Lastly, a couple of thoughts I've heard coach Rob Sullivan (http://sullivanzyl.com/) share include: a) think about your skills in combination because you can create magic no one else has (1+1 = 11); b) create a reason for an employer to believe in you; c) understand how you are uniquely prepared to add value to a potential employer. Best of luck.
Hi Jerald, there are many ways to approach this issue. I tell my clients to make 2 lists to start out. Write every detail or task it took you to learn the simulator. What did you learn? How did you apply your learning and expertise to others? There is so much more than just doing your task. Example:
I am going to focus on the teaching / learning side of your job. The training aspects.
Organized classroom structure. How?
Understood the complete process of how the simulator works.
Adjusted my approach of training to those who were struggling? How?
What did you enjoy about teaching people the skills of the simulator? What did you dislike? This could include, structure of training, not enough time to cover everything or discuss struggles in class.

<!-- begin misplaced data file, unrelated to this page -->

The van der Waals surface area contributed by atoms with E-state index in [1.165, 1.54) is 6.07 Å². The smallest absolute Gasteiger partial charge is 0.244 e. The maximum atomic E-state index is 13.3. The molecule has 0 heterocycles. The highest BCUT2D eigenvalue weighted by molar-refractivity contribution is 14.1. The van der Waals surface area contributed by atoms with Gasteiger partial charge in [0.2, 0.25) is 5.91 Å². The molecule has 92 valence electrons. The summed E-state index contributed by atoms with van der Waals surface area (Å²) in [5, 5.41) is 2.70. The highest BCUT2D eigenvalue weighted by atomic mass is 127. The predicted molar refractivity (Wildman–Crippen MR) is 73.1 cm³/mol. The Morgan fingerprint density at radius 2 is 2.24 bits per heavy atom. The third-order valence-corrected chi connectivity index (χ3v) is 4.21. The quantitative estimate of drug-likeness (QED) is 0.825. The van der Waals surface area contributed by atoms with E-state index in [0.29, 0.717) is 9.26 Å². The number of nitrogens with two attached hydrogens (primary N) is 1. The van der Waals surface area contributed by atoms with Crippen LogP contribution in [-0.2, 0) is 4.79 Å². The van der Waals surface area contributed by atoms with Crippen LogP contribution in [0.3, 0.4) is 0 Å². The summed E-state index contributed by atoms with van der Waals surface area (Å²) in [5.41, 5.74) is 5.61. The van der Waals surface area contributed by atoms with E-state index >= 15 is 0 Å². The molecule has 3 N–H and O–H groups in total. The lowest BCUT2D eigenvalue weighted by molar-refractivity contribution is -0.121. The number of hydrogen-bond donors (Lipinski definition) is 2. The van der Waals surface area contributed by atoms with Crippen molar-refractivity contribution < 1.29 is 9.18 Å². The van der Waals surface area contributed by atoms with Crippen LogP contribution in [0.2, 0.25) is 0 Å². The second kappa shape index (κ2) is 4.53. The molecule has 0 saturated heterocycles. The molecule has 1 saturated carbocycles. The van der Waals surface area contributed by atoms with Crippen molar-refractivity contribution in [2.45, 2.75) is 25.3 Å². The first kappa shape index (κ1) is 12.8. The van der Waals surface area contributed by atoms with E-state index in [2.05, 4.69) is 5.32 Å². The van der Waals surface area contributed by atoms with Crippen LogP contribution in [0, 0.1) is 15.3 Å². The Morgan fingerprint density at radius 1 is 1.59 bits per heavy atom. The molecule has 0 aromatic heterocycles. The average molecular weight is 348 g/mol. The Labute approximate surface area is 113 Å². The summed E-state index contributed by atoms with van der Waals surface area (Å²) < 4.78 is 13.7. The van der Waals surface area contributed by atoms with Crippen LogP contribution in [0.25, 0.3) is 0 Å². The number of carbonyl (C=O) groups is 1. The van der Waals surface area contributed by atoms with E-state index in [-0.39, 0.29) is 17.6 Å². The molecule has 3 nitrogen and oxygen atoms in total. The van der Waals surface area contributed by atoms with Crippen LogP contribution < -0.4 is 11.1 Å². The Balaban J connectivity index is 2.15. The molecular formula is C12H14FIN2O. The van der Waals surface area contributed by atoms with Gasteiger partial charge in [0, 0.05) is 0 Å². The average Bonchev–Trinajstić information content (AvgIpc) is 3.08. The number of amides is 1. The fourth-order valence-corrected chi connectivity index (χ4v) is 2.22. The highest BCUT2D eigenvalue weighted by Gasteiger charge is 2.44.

Those are just a few questions I would ask you, if you were my client. Now let's move on to the simulator / IT area
What was it about learning the simulator that you enjoyed?
Are you wired for the technical world, or are you going for a role in IT because it is all you know?
What excites you about the IT world? Being challenged mentally, solving problems, discovering technical issues?
What exactly do you want to do in the IT field? This is very important, because that will help you narrow your search and be able to apply your transferable skills to that field.
Are you most comfortable being a worker bee, or would you like a management role, or team leader? What skill strengths of yours, supports your role?
Some people mentioned to reach out to other professionals that do the same thing that interest you. Excellent idea. The more you network, the clearer your vision will become.
I could talk about this more, but don't want to make this too long. Please reach out with any other questions you have about gaining clarity on your transferrable skills. Much success, Anne
Thanks everyone for your insights they are all informative.